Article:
View Full Version : Checking a position for a Range (A toZ , 0 to 9)
01-14-2002, 10:44 AM
There's no syntax in the language to specify a range of characters (like you can code in regular expressions in some modern languages). You can try the %CHECK (Check Characters) (http://publib.boulder.ibm.com/pubs/html/as400/v5r1/ic2924/books/c0925083548.htm#HDRBBCHK) built-in function to see if a field contains any of a set of characters.
01-14-2002, 12:24 PM
>There's no syntax in the language to specify a range of characters (like >you can code in regular expressions in some modern languages). You should be able to call the C-runtime regular-expression functions from RPG. (See regex.h). I've never had any success doing so, but I haven't tried very hard. Maybe I'll revisit my program and try again. I think it would probably be overkill in this case, since a few CHECKs will do the trick.
01-14-2002, 12:45 PM
I think the following will work in your example: C if Licno1 < 'A' OR Licno1 > 'Z' OR C Licno2 < 'A' OR Licno2 > 'Z' OR C LICNO35 < '0'
01-15-2002, 05:54 AM
Checking that a character is between 'A' and 'Z' may well work in an ASCII environment since 'A'-'Z' are contiguous in ASCII. But they are not contiguous in EBCDIC. In particular, characters, X'CA'-X'D0' and X'DA'-X'E1' are between 'A' (X'C1') and 'Z' (X'E9'), but they are not alphabetic characters. For example, characters '}' and '' fall into this range. (At least the digits '0'-'9' are continguous in both ASCII and EBCDIC.)
01-15-2002, 06:04 AM
Of course you're dead right, Hans. This has not been a good year. I think I should go back into hibernation for a few more weeks.
01-15-2002, 12:51 PM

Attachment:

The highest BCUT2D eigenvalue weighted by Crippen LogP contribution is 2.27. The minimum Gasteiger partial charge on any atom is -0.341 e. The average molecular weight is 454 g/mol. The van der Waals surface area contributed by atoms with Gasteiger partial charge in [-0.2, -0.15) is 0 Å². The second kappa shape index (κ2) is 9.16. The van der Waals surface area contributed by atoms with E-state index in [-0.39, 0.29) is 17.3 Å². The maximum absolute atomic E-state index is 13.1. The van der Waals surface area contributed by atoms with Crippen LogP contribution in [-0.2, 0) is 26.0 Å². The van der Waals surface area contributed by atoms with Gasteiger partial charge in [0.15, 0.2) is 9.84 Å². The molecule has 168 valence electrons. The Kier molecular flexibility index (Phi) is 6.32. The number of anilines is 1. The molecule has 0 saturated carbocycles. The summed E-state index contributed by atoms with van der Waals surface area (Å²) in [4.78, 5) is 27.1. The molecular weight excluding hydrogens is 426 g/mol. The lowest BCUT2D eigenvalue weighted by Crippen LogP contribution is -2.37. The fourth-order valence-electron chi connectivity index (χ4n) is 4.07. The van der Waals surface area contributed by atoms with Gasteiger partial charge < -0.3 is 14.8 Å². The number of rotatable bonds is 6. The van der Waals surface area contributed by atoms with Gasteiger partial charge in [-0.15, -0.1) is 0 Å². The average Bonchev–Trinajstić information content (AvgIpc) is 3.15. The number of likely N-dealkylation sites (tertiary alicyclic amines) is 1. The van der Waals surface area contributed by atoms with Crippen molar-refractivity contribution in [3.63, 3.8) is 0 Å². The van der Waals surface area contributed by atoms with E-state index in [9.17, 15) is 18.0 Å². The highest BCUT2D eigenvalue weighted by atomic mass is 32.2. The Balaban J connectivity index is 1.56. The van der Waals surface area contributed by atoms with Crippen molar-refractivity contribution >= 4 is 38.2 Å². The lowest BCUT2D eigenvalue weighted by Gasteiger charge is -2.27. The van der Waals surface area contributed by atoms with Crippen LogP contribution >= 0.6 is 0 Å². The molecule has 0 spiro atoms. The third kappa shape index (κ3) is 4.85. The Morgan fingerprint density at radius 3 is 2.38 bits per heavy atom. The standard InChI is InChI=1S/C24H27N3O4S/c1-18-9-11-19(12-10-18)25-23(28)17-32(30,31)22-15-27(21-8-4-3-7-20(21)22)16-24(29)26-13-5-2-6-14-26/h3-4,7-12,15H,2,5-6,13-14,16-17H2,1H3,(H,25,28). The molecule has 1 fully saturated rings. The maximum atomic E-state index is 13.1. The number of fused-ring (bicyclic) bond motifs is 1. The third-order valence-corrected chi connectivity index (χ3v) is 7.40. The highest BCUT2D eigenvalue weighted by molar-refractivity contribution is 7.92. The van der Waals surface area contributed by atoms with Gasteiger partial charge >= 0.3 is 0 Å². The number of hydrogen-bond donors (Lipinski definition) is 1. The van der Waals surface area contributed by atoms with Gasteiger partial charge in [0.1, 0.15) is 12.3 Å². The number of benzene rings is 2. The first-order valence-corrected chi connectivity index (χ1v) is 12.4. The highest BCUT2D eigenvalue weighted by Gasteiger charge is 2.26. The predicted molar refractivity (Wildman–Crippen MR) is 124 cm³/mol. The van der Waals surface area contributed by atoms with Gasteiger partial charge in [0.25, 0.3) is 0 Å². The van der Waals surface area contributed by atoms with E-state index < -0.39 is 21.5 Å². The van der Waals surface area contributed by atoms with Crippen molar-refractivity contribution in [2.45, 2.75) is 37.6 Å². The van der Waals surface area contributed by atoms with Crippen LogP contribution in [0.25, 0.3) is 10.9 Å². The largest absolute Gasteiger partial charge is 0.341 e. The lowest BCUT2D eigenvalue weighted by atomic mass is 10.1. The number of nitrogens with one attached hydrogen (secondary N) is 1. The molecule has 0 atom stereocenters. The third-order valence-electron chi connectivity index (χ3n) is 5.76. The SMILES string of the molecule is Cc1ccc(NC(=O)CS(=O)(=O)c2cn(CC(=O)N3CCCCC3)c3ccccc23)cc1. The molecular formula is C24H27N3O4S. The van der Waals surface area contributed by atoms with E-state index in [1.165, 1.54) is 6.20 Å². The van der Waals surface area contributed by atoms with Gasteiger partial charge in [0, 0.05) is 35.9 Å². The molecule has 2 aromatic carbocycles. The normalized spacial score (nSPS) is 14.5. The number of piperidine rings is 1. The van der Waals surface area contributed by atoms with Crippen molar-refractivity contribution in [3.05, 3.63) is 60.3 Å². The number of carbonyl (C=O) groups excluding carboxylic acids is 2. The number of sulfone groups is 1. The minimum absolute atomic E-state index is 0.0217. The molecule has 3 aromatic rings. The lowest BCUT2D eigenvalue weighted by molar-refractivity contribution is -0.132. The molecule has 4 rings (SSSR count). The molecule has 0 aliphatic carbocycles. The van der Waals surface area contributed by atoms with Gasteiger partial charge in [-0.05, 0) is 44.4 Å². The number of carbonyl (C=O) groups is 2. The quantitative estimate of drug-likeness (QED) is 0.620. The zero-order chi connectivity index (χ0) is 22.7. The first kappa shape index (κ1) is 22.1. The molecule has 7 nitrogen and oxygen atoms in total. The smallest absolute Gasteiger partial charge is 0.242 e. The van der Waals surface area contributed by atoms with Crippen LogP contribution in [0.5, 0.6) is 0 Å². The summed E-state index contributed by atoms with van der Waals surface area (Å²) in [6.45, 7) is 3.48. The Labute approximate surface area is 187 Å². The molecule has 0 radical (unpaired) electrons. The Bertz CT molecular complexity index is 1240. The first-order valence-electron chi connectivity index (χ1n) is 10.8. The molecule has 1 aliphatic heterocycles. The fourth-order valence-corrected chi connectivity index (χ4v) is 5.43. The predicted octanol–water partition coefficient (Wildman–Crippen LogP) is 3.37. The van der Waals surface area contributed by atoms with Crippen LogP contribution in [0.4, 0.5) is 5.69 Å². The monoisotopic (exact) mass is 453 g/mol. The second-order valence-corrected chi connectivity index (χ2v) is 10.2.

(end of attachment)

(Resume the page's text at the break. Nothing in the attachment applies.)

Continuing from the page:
Barbara Morris wrote: > > You should be able to call the C-runtime regular-expression functions > from RPG. (See regex.h). > > I've never had any success doing so, but I haven't tried very hard. > Maybe I'll revisit my program and try again. I found my old code and my problem. Good old "copy and fix up" failed me again. To save typing 3 or 4 characters, I copied a prototype, changed the name, but forgot to change the EXTPROC parameter, so I was calling the wrong function. For what it's worth, here's a little program that calls the regular-expression functions. I wrote it just for playing, so it takes 2 parameters up to 32 bytes: a regular expression and a string. It then displays any error messages or the "found" sections in the string. (I _really_ don't recommend this for dbcumbie's current problem - major overkill, I think, not even counting any learning about regular expressions.) Tip: if anyone tries this and copies RE examples from say a C manual, watch out for strings with doubled back-slashes. In C, \ in a string just means a single slash. Sort of like RPG's doubled apostrophe. Try ===> CALL WHATEVER ('[0-9][a-z]*[0-9]' '3abc2') (finds 3abc2) ===> CALL WHATEVER ('[0-9][a-z]*[0-9]' '3abc2xxx') (finds 3abc2) ===> CALL WHATEVER ('[0-9][a-z]*[0-9]' '3abcx') (no match) H dftactgrp(*no) bnddir('QC2LE') * See QSYSINC/H(REGEX) D ds based(typedefDummyPointer) D size_t 10u 0 D mbstate_t 5i 0 D LC_colval_t 10i 0 D off_t 10i 0 /* regcomp() cflags - add together for more than one */ D REG_BASIC c x'00' D REG_EXTENDED c x'01' D REG_ICASE c x'02' D REG_NEWLINE c x'04' D REG_NOSUB c x'08' /* regexec() eflags - add together for more than one */ D REG_NOTBOL c x'0100' D REG_NOTEOL c x'0200' /* Regular Expression error codes */ D REG_NOMATCH c 1 D REG_BADPAT c 2 D REG_ECOLLATE c 3 D REG_ECTYPE c 4 D REG_EESCAPE c 5 D REG_ESUBREG c 6 D REG_EBRACK c 7 D REG_EPAREN c 8 D REG_EBRACE c 9 D REG_BADBR c 10 D REG_ERANGE c 11 D REG_ESPACE c 12 D REG_BADRPT c 13 D REG_ECHAR c 14 D REG_EBOL c 15 D REG_EEOL c 16 D REG_ECOMP c 17 D REG_EEXEC c 18 D REG_LAST c 18 D regex_t DS ALIGN D re_nsub LIKE(size_t) D re_comp * D re_cflags 10i 0 D re_erroff LIKE(size_t) D re_len LIKE(size_t) D re_ucoll LIKE(LC_colval_t) DIM(2) D re_lsub * D reserved1 * DIM(9) D re_esub * D re_specchar * D re_phdl * D reserved2 * DIM(7) D re_map 256A D re_shift LIKE(mbstate_t) D re_dbcs 5i 0 D regmatch_t DS D matches DIM(10) D rm_so LIKE(off_t) D OVERLAY(matches : *next) D rm_ss LIKE(mbstate_t) D OVERLAY(matches : *next) D pad1 2a OVERLAY(matches : *next) D rm_eo LIKE(off_t) D OVERLAY(matches : *next) D rm_es LIKE(mbstate_t) D OVERLAY(matches : *next) D pad2 2a OVERLAY(matches : *next) * prototypes D regexec pr 10i 0 extproc('regexec') D regex LIKE(regex_t) const D string * value options(*string) D numRegmatch value LIKE(size_t) D regmatch LIKE(matches) dim(10) D options(*varsize) D eflags 10i 0 value D regcomp pr 10i 0 extproc('regcomp') D regex LIKE(regex_t) D string * value options(*string) D cflags 10i 0 value D regerror pr 10i 0 extproc('regerror') D errCode 10i 0 value D regex LIKE(regex_t) const D string * value D len LIKE(size_t) value D regfree pr extproc('regfree') D regex LIKE(regex_t) D rc s 10i 0 D i s 10i 0 D msg s 52a D startPos s 10i 0 D len s 10i 0 D error pr D errCode 10i 0 value D regex LIKE(regex_t) C *entry plist C parm pattern 32 C parm string 32 C eval rc = regcomp (regex_t: %trim(pattern): 0) C if rc <> 0 C callp error (rc : regex_t) C return C endif C eval rc = regexec (regex_t C : %trim(string) C : %elem(matches) C : matches C : 0) C if rc <> 0 C callp error (rc : regex_t) C return C endif C for i = 1 to %elem(matches) C if rm_so(i) < 0 C leave C endif C eval startPos = rm_so(i) + 1 C eval len = rm_eo(i) - rm_so(i) C eval msg = %char(i) + ': ' C + %subst(string : startPos : len) C msg dsply C endfor C callp regfree (regex_t) C return P error b D error pi D errCode 10i 0 value D regex LIKE(regex_t) D errbuf s 52a C callp regerror (rc : regex_t C : %addr(errbuf) : %size(errbuf)) C errbuf dsply C callp regfree (regex_t) P error e